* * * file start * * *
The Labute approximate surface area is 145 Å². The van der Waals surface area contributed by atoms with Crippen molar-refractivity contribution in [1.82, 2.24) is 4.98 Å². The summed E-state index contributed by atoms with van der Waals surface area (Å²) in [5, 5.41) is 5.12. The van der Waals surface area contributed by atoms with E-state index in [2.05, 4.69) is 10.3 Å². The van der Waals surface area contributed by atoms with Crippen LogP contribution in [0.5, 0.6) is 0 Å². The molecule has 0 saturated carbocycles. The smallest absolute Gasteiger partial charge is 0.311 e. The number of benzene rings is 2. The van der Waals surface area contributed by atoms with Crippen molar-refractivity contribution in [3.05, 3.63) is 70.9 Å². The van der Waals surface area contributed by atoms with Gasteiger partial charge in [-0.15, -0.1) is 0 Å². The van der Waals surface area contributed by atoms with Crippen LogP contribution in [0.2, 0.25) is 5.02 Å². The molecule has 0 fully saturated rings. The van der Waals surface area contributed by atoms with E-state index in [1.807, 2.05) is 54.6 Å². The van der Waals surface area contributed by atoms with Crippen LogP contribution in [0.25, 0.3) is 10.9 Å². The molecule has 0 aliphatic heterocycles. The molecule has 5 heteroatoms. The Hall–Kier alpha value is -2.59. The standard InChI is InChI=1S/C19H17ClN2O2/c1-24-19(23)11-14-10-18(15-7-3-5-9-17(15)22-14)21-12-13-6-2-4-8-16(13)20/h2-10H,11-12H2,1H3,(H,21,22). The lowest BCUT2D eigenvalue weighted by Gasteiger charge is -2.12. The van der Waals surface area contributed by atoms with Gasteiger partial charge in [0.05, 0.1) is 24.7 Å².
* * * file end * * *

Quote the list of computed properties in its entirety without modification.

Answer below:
The Labute approximate surface area is 145 Å². The van der Waals surface area contributed by atoms with Crippen molar-refractivity contribution in [1.82, 2.24) is 4.98 Å². The summed E-state index contributed by atoms with van der Waals surface area (Å²) in [5, 5.41) is 5.12. The van der Waals surface area contributed by atoms with E-state index in [2.05, 4.69) is 10.3 Å². The van der Waals surface area contributed by atoms with Crippen LogP contribution in [0.5, 0.6) is 0 Å². The molecule has 0 saturated carbocycles. The smallest absolute Gasteiger partial charge is 0.311 e. The number of benzene rings is 2. The van der Waals surface area contributed by atoms with Crippen molar-refractivity contribution in [3.05, 3.63) is 70.9 Å². The van der Waals surface area contributed by atoms with Gasteiger partial charge in [-0.15, -0.1) is 0 Å². The van der Waals surface area contributed by atoms with Crippen LogP contribution in [0.2, 0.25) is 5.02 Å². The molecule has 0 fully saturated rings. The van der Waals surface area contributed by atoms with E-state index in [1.807, 2.05) is 54.6 Å². The van der Waals surface area contributed by atoms with Crippen LogP contribution in [0.25, 0.3) is 10.9 Å². The molecule has 0 aliphatic heterocycles. The molecule has 5 heteroatoms. The Hall–Kier alpha value is -2.59. The standard InChI is InChI=1S/C19H17ClN2O2/c1-24-19(23)11-14-10-18(15-7-3-5-9-17(15)22-14)21-12-13-6-2-4-8-16(13)20/h2-10H,11-12H2,1H3,(H,21,22). The lowest BCUT2D eigenvalue weighted by Gasteiger charge is -2.12. The van der Waals surface area contributed by atoms with Gasteiger partial charge in [0.05, 0.1) is 24.7 Å².